(NOTE: The topic of ideograms is of most importance to those learning or practicing controlled remote viewing. But they are something that anyone interested in remote viewing should know at least a little about. Recently, ideograms have become a matter of controversy in Facebook remote viewing groups. In the process of going through some files, I came across a version of the following article, which I originally wrote back in 2001 for my students, as well as others who might need a tutorial on the subject. I have now updated it for current purposes. It should be helpful in navigating that controversy.)
In the years while remote viewing was being explored at SRI-International, researchers Hal Puthoff and Russell Targ developed a clever way of dealing with reporters, scientists, and government officials showing up at SRI demanding proof that remote viewing really worked. Instead of trotting out some stellar remote viewing performer whose success would be doubted even if demonstrated under the very nose of the questioner, visitors were challenged to try it themselves. Many of them accepted the challenge, and most of those were successful. All these sessions done by people “right off the street,” amounted to more than 140 remote viewing trials that were useful as scientific data.
In looking over this pile of RV transcripts, Ingo Swann—the originator of remote viewing and one of the lead experimenters for SRI—noticed something peculiar. Both experienced and inexperienced viewers were encouraged to remote view with pen and paper in hand, to record their impressions in word and sketch during the session. But nearly every time someone launched into remote viewing, he or she seemed to have the urge to make a little scribble on the paper when first contacting the signal line.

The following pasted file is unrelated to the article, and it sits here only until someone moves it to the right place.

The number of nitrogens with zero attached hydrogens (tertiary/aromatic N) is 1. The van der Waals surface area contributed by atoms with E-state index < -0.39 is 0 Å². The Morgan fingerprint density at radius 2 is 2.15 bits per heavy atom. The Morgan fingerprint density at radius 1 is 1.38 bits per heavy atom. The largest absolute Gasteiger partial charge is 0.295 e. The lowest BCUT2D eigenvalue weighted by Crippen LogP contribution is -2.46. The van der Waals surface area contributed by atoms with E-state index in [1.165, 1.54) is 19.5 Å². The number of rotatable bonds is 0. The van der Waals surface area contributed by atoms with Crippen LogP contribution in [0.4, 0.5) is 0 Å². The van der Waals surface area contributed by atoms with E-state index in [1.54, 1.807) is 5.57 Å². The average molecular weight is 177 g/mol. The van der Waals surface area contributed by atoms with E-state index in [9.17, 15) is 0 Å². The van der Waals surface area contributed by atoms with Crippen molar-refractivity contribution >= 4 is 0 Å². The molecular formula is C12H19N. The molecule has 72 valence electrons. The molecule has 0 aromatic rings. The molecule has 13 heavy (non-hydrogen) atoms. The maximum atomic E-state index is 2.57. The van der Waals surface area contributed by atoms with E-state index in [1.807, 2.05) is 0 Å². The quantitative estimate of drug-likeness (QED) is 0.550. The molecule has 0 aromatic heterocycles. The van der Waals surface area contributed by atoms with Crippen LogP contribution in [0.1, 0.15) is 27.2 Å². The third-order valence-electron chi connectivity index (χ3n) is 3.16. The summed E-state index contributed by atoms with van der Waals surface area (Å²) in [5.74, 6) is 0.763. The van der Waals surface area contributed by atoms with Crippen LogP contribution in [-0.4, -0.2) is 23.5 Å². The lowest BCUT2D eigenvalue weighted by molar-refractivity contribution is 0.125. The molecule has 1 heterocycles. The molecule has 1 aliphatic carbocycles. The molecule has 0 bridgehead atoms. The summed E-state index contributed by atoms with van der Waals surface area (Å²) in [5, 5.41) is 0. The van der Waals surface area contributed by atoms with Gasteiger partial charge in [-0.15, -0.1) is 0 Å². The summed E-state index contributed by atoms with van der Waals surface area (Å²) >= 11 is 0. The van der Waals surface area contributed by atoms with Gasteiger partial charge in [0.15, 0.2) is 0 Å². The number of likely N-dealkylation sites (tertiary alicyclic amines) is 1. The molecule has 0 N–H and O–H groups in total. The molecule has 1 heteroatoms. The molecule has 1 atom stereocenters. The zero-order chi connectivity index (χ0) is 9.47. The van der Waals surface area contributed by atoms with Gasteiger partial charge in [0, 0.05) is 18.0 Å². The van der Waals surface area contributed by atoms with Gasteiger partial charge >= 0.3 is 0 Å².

Ingo found something familiar about the behavior, and the scribbled results it left. One day it suddenly dawned on him—it reminded him of a chapter in Rudolf Arnheim’s book, Art and Visual Perception, which Ingo had first read when studying art in college. Arnheim had looked at the way in which young children first approached art, and what role their newly developing perceptual abilities played. When first learning to capture on paper the things around them, young kids made scribbles that were very similar to those of remote viewers. It was as if the children were intuitively trying to grasp the essence of the subject they wanted to draw. Essence is closely akin to—perhaps identical with—the notion of gestalt.1 Ingo wondered if perhaps these little scribbles were the initial prehension2 of the major gestalt (or gestalts) of the target.
After experimenting with the concept, Puthoff and Swann decided that indeed the scribble was a primitive representation of the target’s gestalt. Seeking for a word to call it, they happened upon “ideogram,” which means basically a graphic mark that represents a thing in itself, and not the word for that thing. Even outside of the field of remote viewing, ideograms are generally “depictive,” or pictorial in nature. Swann and Puthoff noticed that these ideograms had an involuntary, reflexive quality about them. Given a viewer, a pen, and a piece of paper, an ideogram occurred almost spontaneously as soon as the viewer was read the coordinate or tasking number and touched pen to paper.3
Experience showed that these reflexive marks often resembled a part or the whole of the of the intended target. And no two ideograms were exactly alike. They varied in form and pattern just as the remote viewing targets that generated them did. To be sure, there might be similarities between ideograms, just as there are similarities between targets. For example, the Cheops Pyramid in Egypt and the pyramid-shaped Luxor Hotel in Las Vegas might present similar-appearing ideograms. But an ideogram representing Cheops would likely be noticeably different from one for the Empire State Building.